So yes, it’s possible that job growth slowed in 2017 because Obama left Trump with an American job market that was already “Great Again.”  I’m not going to take a position either way on this issue; just point out that Trumpistas can’t have it both ways.

US News has a new article pointing out that the legalization of pot in Colorado did not lead to the total disaster predicted by drug warriors:

Over at Econlog I have a recent post discussing Portugal, which has decriminalized the use of all drugs.  Heroin addiction has fallen sharply, again just the opposite of what the drug warriors predicted.

I’d have a tad more respect for conservative Republicans like Jeff Sessions if they spent less time gloating over tax cuts for corporations, and instead expressed a bit of remorse over the millions of lives they have ruined with their punitive policies.  Policies that we now know were ineffective.  Here’s one example from Reason magazine:

About a year later she was picked up in another undercover sting.  This time, having turned 18, she was arrested for prostitution (a misdemeanor) and possessing a small quantity of marijuana (a felony).  The conviction shattered her dreams of someday becoming a nurse.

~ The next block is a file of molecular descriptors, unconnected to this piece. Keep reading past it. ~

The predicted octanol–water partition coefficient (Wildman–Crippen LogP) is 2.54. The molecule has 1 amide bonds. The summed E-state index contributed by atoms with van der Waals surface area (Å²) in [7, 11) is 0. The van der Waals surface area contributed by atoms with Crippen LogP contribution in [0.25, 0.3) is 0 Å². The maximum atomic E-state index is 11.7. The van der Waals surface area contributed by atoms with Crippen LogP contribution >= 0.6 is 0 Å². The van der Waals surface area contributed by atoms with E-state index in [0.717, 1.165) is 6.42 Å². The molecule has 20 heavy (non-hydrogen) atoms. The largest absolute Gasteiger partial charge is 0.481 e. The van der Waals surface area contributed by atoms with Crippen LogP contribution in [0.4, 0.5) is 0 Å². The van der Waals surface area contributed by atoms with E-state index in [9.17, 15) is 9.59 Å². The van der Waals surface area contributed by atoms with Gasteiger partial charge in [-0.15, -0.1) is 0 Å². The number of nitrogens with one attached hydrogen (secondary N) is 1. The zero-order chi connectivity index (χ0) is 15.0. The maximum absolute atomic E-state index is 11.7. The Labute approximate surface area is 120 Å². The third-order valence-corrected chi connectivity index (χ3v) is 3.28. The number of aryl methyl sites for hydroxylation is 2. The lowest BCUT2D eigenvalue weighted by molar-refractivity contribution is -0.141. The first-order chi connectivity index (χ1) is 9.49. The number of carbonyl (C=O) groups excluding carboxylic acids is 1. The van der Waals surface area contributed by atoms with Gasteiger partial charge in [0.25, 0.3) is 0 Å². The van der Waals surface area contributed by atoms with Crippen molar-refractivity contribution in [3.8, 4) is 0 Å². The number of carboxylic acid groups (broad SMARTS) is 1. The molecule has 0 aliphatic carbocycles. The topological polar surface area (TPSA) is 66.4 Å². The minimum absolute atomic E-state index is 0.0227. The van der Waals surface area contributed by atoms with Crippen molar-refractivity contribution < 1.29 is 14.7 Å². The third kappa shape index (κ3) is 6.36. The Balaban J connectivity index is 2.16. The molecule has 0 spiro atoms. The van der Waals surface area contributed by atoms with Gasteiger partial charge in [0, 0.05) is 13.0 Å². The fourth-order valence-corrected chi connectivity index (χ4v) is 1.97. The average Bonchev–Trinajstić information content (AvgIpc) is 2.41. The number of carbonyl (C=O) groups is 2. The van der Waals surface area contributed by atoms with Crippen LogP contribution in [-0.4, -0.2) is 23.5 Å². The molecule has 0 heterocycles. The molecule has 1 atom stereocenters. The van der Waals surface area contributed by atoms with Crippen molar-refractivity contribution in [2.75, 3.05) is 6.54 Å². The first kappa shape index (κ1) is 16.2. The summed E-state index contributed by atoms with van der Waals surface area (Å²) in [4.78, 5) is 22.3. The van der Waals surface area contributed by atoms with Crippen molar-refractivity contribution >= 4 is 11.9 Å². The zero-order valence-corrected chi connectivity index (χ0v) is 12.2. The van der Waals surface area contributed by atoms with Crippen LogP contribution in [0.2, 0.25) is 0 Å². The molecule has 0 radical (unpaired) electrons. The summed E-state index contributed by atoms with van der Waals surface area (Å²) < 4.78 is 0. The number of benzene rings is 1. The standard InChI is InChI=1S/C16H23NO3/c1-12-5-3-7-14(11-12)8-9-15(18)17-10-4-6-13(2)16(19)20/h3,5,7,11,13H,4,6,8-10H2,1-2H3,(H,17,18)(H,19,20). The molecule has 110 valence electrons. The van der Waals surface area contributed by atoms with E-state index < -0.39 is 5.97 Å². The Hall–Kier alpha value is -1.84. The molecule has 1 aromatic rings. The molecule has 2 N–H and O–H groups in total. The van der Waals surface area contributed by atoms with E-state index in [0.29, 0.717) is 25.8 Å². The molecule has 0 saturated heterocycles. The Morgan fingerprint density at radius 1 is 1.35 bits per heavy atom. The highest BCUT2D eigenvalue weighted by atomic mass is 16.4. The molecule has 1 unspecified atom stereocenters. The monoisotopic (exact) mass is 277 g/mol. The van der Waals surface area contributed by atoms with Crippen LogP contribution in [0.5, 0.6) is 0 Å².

Now, she says, “I’m a single mother with a felony and I will be labeled a loser and a whore for the rest of my life.”  Mere months ago, she was being exploited.  Today, for the same behavior, she’s a criminal.

HT:  Ben Cole

Is Christmas even merrier than in 1967?

This graph in the FT caught my eye:

The graph shows two measures of the rate of increase in the “cost of living” in China.  The blue line is the government CPI, while the red line shows the results of public opinion surveys.

At first glance they look pretty similar, but check out the two scales.  Chinese CPI inflation has been running at about 2% in recent years, while the public’s estimate of inflation is around 6%.  The gap was even bigger in the (booming) early 2010s.  So what’s going on here?

This is just one more illustration of my claim that inflation is a pretty meaningless concept.  To economists, it’s the increase in the price of a bundle of goods, adjusted for quality changes.  To the public, it’s the increase in the cost of “living the way we live now.”

Thus if a nice flat panel TV cost $600 today, and a nice black and white TV cost $300 back in 1967, then the public would say that the TV part of the cost of living has doubled, while economists would say that the price of TVs has plunged by something like 90%, because the quality improvements have been so massive.